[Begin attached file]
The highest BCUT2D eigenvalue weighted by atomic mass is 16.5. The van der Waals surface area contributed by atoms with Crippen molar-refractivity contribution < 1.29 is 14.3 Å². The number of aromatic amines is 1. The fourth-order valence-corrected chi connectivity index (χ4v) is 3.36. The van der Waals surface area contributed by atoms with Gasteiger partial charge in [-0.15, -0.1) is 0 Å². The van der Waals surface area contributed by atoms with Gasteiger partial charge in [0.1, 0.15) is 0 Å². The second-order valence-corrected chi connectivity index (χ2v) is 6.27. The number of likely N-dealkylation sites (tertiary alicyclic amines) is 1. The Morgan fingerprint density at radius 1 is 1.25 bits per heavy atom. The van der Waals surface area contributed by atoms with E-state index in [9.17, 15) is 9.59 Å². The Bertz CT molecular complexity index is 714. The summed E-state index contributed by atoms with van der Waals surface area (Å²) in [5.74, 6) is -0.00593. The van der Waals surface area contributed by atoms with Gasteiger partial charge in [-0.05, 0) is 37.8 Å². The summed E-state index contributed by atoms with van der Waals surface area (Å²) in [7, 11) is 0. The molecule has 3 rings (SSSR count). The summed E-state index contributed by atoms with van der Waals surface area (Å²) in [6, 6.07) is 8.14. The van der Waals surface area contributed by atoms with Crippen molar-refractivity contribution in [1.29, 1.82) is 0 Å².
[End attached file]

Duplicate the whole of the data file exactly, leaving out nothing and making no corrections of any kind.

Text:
The highest BCUT2D eigenvalue weighted by atomic mass is 16.5. The van der Waals surface area contributed by atoms with Crippen molar-refractivity contribution < 1.29 is 14.3 Å². The number of aromatic amines is 1. The fourth-order valence-corrected chi connectivity index (χ4v) is 3.36. The van der Waals surface area contributed by atoms with Gasteiger partial charge in [-0.15, -0.1) is 0 Å². The van der Waals surface area contributed by atoms with Gasteiger partial charge in [0.1, 0.15) is 0 Å². The second-order valence-corrected chi connectivity index (χ2v) is 6.27. The number of likely N-dealkylation sites (tertiary alicyclic amines) is 1. The Morgan fingerprint density at radius 1 is 1.25 bits per heavy atom. The van der Waals surface area contributed by atoms with E-state index in [9.17, 15) is 9.59 Å². The Bertz CT molecular complexity index is 714. The summed E-state index contributed by atoms with van der Waals surface area (Å²) in [5.74, 6) is -0.00593. The van der Waals surface area contributed by atoms with Gasteiger partial charge in [-0.05, 0) is 37.8 Å². The summed E-state index contributed by atoms with van der Waals surface area (Å²) in [7, 11) is 0. The molecule has 3 rings (SSSR count). The summed E-state index contributed by atoms with van der Waals surface area (Å²) in [6, 6.07) is 8.14. The van der Waals surface area contributed by atoms with Crippen molar-refractivity contribution in [1.29, 1.82) is 0 Å².